Adopting a decentralised approach to identity management minimises hacking and security breaches. Where centralisation of control allows companies to amass huge volumes of personal data on hackable servers, information stored on a blockchain is secured cryptographically, making data breaches very difficult, if not impossible. The days of cold calling could be a thing of the past too, as only the individual can share personal information with third-party organisations.

Some notable projects have already been developed in this arena, including one US-based company providing a multi-factor authentication platform without the need for a username, password, third-party authenticator or physical hardware ID.

4. Real estate made easy

When purchasing real estate, many people end up walking away with hard copies of multiple contracts. Blockchain can put a stop to physical paper trails by storing ownership and title details online. One US-based startup is using a blockchain-secured platform to track and process the complicated house buying process. By creating an enterprise-ready platform for inputting property information, including the uploading and recording of documents onto a blockchain, it allows title companies, municipalities and clients to easily view a clean record of ownership, thereby reducing future title search time, and increasing confidence and transparency.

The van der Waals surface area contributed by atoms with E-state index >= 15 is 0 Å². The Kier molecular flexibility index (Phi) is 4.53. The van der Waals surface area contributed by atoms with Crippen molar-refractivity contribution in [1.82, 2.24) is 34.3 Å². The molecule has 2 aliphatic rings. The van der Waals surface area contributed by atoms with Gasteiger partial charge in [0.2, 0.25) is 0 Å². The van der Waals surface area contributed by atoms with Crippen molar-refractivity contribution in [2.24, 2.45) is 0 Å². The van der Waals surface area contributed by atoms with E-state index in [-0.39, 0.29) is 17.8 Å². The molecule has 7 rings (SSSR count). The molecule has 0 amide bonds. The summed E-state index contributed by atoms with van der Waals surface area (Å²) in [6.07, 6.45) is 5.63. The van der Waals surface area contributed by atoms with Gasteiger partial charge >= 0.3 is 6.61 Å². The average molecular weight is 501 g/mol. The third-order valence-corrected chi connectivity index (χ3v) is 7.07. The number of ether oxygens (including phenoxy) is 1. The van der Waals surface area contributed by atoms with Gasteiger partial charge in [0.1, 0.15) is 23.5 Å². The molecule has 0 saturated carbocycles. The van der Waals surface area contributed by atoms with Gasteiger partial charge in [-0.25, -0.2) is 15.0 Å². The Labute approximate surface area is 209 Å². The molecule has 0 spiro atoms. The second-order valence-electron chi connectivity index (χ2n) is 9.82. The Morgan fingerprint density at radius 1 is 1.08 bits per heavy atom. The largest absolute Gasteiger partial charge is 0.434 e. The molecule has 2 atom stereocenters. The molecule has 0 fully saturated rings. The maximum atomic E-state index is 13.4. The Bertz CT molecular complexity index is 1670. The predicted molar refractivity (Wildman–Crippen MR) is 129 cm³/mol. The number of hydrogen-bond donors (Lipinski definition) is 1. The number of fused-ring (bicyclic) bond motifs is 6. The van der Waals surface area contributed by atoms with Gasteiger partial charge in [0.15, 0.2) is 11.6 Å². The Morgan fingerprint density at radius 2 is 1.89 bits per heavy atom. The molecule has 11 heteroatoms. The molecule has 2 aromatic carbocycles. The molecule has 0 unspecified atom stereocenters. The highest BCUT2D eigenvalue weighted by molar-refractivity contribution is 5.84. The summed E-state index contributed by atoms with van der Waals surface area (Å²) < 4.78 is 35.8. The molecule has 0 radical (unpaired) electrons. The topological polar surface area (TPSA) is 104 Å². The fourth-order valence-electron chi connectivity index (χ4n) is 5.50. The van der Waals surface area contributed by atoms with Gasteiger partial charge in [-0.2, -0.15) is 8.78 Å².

Converting contracts to an immutable online database makes it easier for all parties to trace ownership information, and when it comes to selling you can transfer title deeds to the new buyer easily. Such a platform responds well to the needs of customers in today’s fast-paced digital world, as little inconveniences that encroach on an individual's time are often the difference between securing a deal or not.

5. Disrupt hunger, poverty

In a not-so-obvious but incredibly smart move, charities across the globe are adopting innovative ways to help curb some of the world’s most pressing issues, including hunger. Many donors today are reluctant to give to charities due to pervasive corruption and non-transparency. The good news is blockchain disruptions like cryptocurrency donations can alleviate these concerns.​

The transparency that comes with transferring funds through a decentralised system means well wishers can oversee their transaction from start to finish, building trust between charity and donor. Donor information is also protected over blockchain, eliminating the risk of personal data being transferred to third parties.

One charity fighting to curb hunger through blockchain is the United Nations World Food Programme (UN WFP). Through its Building Blocks pilot, UN WFP is trialling blockchain to make cash transfers and personal data more efficient, transparent and secure. The organisation aims to speed up the processing and settlement of transactions while lowering the chance of fraud or data mismanagement through this technology.


  • Big Data
  • Technology